You're not at all alarmed to hear the words, "Sarah, stop eating your feet!" from the backseat of your car.
When you set your daughter up at the table for breakfast at school and another little girl steals a piece of pancake off her plate, she gives one of the dirtiest looks you've ever seen given. Both the dirty look and her territorial nature over the food make you say out loud, "That's my girl!"
You don't think much of it when your monkey-of-a-daughter climbs in and out of shopping carts unassisted, but you can see the nervous fear in the other customer's eyes so you feel the need to chime in with a patronizing, "Don't hurt yourself!"
As much as you despise packing lunches for your first grader, you love getting to put cute little love notes inside, especially while he still likes that you do it.
You envy your three year old's zeal for life, when at the dinner table/in the middle of her bath/at bedtime when she's supposed to be winding down, she spontaneously bursts out in song - with vibrato even. (See for yourself...if you so desire.)
You can't be sure if you were the only one because you didn't look around to notice (out of sheer embarrassment), but when one of the first grade teachers read this poem out loud at your son's open house, you totally teared up. Because being a mom means you cry all the time. At things like this:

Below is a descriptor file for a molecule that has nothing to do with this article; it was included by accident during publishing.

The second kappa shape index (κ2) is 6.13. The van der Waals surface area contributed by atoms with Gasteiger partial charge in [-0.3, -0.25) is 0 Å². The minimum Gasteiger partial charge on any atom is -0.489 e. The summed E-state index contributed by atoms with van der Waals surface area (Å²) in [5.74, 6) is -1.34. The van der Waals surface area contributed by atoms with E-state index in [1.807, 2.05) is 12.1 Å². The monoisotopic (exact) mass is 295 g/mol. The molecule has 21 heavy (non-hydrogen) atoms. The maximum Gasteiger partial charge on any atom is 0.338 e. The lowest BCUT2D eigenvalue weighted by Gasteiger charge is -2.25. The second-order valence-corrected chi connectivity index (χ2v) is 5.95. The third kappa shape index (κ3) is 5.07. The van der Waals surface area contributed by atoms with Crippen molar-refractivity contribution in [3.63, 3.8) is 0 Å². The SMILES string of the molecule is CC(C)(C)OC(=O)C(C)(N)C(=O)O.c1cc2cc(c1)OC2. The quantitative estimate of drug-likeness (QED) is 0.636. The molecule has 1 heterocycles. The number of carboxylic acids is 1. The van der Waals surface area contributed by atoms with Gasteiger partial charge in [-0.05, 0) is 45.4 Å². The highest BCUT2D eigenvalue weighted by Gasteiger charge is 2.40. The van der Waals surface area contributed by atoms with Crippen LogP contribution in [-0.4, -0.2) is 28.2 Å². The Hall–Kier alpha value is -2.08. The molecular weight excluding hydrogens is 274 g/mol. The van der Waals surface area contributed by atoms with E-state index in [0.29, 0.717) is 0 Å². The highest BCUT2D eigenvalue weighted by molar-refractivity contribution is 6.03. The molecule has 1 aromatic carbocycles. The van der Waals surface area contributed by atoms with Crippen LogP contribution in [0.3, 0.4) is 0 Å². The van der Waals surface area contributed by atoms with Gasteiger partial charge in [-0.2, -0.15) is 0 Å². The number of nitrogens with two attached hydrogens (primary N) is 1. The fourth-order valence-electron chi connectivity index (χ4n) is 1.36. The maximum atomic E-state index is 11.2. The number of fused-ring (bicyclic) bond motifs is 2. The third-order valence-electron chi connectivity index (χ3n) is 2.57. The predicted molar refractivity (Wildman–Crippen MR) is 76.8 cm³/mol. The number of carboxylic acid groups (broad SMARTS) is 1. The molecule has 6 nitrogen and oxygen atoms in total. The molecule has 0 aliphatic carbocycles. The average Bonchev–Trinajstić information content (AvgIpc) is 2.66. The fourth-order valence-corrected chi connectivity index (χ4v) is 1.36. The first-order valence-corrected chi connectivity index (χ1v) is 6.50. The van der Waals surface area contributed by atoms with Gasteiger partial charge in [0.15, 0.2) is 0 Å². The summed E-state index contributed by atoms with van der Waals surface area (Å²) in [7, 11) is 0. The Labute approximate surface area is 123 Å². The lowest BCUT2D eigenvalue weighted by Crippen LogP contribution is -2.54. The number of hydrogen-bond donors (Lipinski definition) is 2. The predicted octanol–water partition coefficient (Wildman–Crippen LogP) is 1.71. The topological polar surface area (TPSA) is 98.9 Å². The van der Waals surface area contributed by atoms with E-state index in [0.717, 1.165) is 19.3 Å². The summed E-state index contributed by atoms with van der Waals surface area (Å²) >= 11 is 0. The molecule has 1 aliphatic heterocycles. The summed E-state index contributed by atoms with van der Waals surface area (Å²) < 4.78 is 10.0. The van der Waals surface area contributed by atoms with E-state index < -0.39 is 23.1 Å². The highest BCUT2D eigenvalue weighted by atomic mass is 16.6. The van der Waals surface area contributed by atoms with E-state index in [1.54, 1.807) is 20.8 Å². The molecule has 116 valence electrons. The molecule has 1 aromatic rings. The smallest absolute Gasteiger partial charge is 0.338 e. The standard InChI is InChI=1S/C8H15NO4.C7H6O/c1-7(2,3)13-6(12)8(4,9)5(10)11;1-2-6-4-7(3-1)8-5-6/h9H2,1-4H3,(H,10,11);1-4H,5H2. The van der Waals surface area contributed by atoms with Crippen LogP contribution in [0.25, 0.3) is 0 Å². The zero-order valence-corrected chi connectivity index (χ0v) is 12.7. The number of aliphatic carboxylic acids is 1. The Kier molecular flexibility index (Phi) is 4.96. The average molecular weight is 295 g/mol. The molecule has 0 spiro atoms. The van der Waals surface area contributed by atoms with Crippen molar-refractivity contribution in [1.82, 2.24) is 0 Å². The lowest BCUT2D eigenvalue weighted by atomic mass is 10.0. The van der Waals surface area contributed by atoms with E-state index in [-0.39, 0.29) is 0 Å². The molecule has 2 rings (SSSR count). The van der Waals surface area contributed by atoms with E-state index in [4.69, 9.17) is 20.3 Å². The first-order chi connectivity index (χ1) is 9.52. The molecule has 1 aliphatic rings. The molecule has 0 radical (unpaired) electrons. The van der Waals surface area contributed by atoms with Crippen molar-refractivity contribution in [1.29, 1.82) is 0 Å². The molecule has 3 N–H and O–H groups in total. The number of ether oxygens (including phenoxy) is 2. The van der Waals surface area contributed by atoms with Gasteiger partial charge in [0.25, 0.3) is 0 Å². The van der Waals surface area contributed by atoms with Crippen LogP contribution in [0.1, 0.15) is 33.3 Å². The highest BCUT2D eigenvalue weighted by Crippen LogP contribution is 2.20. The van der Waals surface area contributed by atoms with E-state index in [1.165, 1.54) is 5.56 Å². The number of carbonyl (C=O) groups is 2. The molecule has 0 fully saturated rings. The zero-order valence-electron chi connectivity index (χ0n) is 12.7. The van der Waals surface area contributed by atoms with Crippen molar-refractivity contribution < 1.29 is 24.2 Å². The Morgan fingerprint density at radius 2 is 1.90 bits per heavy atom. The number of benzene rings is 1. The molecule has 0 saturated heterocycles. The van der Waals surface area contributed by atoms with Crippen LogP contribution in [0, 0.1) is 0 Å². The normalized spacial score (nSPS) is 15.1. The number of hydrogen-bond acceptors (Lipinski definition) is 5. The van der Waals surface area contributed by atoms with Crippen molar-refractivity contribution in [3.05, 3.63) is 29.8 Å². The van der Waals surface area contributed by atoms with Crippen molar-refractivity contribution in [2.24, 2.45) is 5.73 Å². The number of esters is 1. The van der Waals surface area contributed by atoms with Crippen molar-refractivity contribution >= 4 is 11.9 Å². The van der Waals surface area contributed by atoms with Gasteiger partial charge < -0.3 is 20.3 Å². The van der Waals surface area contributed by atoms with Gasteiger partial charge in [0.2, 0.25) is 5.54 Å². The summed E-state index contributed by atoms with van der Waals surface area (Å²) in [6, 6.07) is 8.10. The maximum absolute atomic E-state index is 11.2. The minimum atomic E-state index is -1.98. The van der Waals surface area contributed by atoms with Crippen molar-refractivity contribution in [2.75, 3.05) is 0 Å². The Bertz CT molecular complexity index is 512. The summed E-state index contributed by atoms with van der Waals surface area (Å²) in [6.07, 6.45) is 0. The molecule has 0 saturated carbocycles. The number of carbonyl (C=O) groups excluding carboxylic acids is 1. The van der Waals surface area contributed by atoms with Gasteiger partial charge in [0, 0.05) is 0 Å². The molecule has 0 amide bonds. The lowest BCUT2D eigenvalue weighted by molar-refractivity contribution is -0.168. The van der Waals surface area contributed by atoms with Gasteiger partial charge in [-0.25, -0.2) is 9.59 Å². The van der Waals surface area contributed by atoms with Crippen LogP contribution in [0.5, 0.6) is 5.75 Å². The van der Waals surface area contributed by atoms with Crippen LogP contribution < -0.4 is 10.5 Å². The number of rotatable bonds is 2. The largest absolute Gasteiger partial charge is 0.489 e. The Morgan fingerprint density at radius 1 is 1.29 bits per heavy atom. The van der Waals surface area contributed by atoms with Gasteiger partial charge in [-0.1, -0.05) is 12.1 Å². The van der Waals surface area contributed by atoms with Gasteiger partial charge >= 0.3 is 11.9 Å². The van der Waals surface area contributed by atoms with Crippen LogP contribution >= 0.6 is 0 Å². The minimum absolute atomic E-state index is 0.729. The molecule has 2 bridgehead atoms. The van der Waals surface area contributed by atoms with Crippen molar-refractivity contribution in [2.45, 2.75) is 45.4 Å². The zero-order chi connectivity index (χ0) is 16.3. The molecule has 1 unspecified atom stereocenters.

And for a fleeting moment you considered sharing that "little confection" of two delectable chocolate chip cookies with your first grader, but darn it, you're the one who went to the PTO meeting and open house. You consider it a perk of being the mom. (And they were delicious!)
Sometimes you try to be Super Mom and bring an after-school snack with you for your apparently-famished children to enjoy on the ride home. Most of the time, however, you forget. And every once in a while, the hunger prompts requests like "Are we going straight home to make dinner? I don't care what we have as long as there is meat..." from your apparently-carnivorous son.
You almost cry (again, I know big surprise, right?) when you notice that your sweet little three year old has learned to write her name without any prompts or assistance, apparently signing each of her masterpieces when she finishes.
You now know that given a hefty supply of pipe cleaners, a couple strings of Mardi Gras beads, a dumb Twilight Burger King "toy" bracelet, and a few moments to play alone in his room, your six year old will end up creating this - (I'm told it's a trip wire, which, by the way, makes putting laundry away pretty darn difficult.)
Linking up to lots of other "Mom Things" here...